Health Protection Agency, Porton Down, Salisbury UK.
Human Vaccines & Immunotherapeutics (Impact Factor: 2.37). 02/2012; 8(2):174-83. DOI: 10.4161/hv.18500
Source: PubMed


Serogroup B meningococcal (MenB) disease remains a serious public health problem for which a cross-protective vaccine effective against a wide range of MenB isolates has not been available. Novartis Vaccines has developed a vaccine for the prevention of MenB disease that contains four antigenic components: factor H binding protein (fHbp), neisserial adhesin A (NadA), Neisseria heparin binding antigen (NHBA) and outer membrane vesicles from a New Zealand epidemic strain (which provides PorA). This vaccine has been submitted for regulatory review in Europe so it is timely to review the design of the vaccine, results to date in clinical studies and the potential strain coverage provided by the vaccine. It is also critical to discuss the key issues for the long-term success of the vaccine which include strain coverage, potential persistence of protection, potential effects on carriage of MenB strains, potential for escape mutants and cost effectiveness.

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    • "location on cell surface) which are then systematically evaluated for capacity to induce the desired immune response/immunogenicity (Rappuoli, 2000). Proof-of-concept for reverse vaccinology was established with Neisseria meningitidis (Pizza et al., 2000), identifying in just 18 months more surface exposed antigens than had been discovered in 40 years of conventional vaccinology; a vaccine based on three of these novel antigens and outer membrane vesicles is now licensed in 30 countries (Gorringe and Pajon, 2012). "
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    International Journal for Parasitology 09/2014; 44(12). DOI:10.1016/j.ijpara.2014.07.010 · 3.87 Impact Factor
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    ABSTRACT: Meningococcal disease is a life-threatening invasive infection (mainly septicemia and meningitis) that occurs as epidemic or sporadic cases. The causative agent, Neisseria men-ingitidis or meningococcus, is a capsulated Gram-negative bacterium. Current vaccines are prepared from the capsular polysaccharides (that also determine serogroups) and are available against strains of serogroups A, C, Y, and W-135 that show variable distribution worldwide. Plain polysaccharide vaccines were first used and subsequently conjugate vaccines with enhanced immunogenicity were introduced. The capsular polysaccharide of meningococcal serogroup B is poorly immunogenic due to similarity to the human neural cells adhesion molecule. Tailor-made, strain-specific vaccines have been developed to control localized and clonal outbreaks due to meningococci of serogroup B but no "universal" vaccine is yet available. This unmet medical need was recently overcome using several subcapsular proteins to allow broad range coverage of strains and to reduce the risk of escape variants due to genetic diversity of the meningococ-cus. Several vaccines are under development that target major or minor surface proteins. One vaccine (Bexsero ® ; Novartis), under registration, is a multicomponent recombinant vaccine that showed an acceptable safety profile and covers around 80% of the currently circulating serogroup B isolates. However, its reactogenicity in infants seems to be high and the long term persistence of the immune response needs to be determined. Its activity on carriage, and there-fore transmission, is under evaluation. Indirect protection is expected through restricting strain circulation and acquisition. This vaccine covers the circulating strains according to the presence of the targeted antigens in the circulating isolates as well as to their levels of expression. The coverage rate should therefore be updated and the surveillance of circulating isolates should include typing schemes for the antigens of the future vaccines. We review the recent available data for these upcoming protein-based vaccines and particularly Bexsero ® .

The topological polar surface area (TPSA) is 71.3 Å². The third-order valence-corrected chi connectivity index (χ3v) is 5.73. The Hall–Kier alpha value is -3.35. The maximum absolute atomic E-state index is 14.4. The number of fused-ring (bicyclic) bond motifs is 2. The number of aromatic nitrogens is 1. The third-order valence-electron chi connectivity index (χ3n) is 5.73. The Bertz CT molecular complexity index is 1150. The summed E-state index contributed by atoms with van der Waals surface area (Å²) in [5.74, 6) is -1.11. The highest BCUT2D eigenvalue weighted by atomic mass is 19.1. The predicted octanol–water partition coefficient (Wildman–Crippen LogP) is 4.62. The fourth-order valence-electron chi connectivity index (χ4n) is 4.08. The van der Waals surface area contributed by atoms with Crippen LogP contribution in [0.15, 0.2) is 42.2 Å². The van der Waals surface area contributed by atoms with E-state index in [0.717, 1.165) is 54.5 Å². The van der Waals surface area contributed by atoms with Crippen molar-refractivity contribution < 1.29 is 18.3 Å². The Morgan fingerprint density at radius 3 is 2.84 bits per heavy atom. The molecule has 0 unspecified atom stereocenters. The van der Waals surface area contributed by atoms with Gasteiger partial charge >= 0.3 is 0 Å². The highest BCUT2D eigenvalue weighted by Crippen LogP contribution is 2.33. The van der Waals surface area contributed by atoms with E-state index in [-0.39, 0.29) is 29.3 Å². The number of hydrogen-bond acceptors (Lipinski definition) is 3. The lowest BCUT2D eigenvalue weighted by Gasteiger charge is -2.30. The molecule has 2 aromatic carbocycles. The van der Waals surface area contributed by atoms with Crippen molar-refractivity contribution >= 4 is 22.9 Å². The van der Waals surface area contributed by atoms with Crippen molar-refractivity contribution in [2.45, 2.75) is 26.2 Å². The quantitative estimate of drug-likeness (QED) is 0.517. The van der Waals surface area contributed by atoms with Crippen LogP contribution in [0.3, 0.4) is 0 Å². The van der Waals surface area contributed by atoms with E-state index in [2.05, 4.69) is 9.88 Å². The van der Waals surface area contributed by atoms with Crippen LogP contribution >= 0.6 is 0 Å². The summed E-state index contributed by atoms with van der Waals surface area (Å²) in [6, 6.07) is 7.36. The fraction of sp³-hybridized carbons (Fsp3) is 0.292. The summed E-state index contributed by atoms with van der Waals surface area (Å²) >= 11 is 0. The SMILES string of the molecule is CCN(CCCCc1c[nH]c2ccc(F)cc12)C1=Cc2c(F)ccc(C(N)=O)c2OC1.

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    ABSTRACT: Neisseria meningitidis is a human nasopharyngeal commensal capable of causing life-threatening septicemia and meningitis. Many meningococcal surface structures, including the autotransporter proteins NalP and MspA, are subject to phase variation (PV) due to the presence of homopolymeric tracts within their coding sequences. The functions of MspA are unknown. NalP proteolytically cleaves several surface-located virulence factors including the 4CMenB antigen NhbA. Therefore, NalP is a phase-variable regulator of the meningococcal outer membrane and secretome whose expression may reduce isolate susceptibility to 4CMenB-induced immune responses. To improve our understanding of the contributions of MspA and NalP to meningococcal-host interactions, their distribution and phase-variable expression status was studied in epidemiologically relevant samples, including 127 carriage and 514 invasive isolates representative of multiple clonal complexes and serogroups. Prevalence estimates of .98% and .88% were obtained for mspA and nalP, respectively, with no significant differences in their frequencies in disease versus carriage isolates. 16% of serogroup B (MenB) invasive isolates, predominately from clonal complexes ST-269 and ST-461, lacked nalP. Deletion of nalP often resulted from recombination events between flanking repetitive elements. PolyC tract lengths ranged from 6–15 bp in nalP and 6–14 bp in mspA. In an examination of PV status, 58.8% of carriage, and 40.1% of invasive nalP-positive MenB isolates were nalP phase ON. The frequency of this phenotype was not significantly different in serogroup Y (MenY) carriage strains, but was significantly higher in invasive MenY strains (86.3%; p,0.0001). Approximately 90% of MenB carriage and invasive isolates were mspA phase ON; significantly more than MenY carriage (32.7%) or invasive (13.7%) isolates. This differential expression resulted from different mode mspA tract lengths between the serogroups. Our data indicates a differential requirement for NalP and MspA expression in MenB and MenY strains and is a step towards understanding the contributions of phase-variable loci to meningococcal biology. Copyright: ß 2013 Oldfield et al. This is an open-access article distributed under the terms of the Creative Commons Attribution License, which permits unrestricted use, distribution, and reproduction in any medium, provided the original author and source are credited.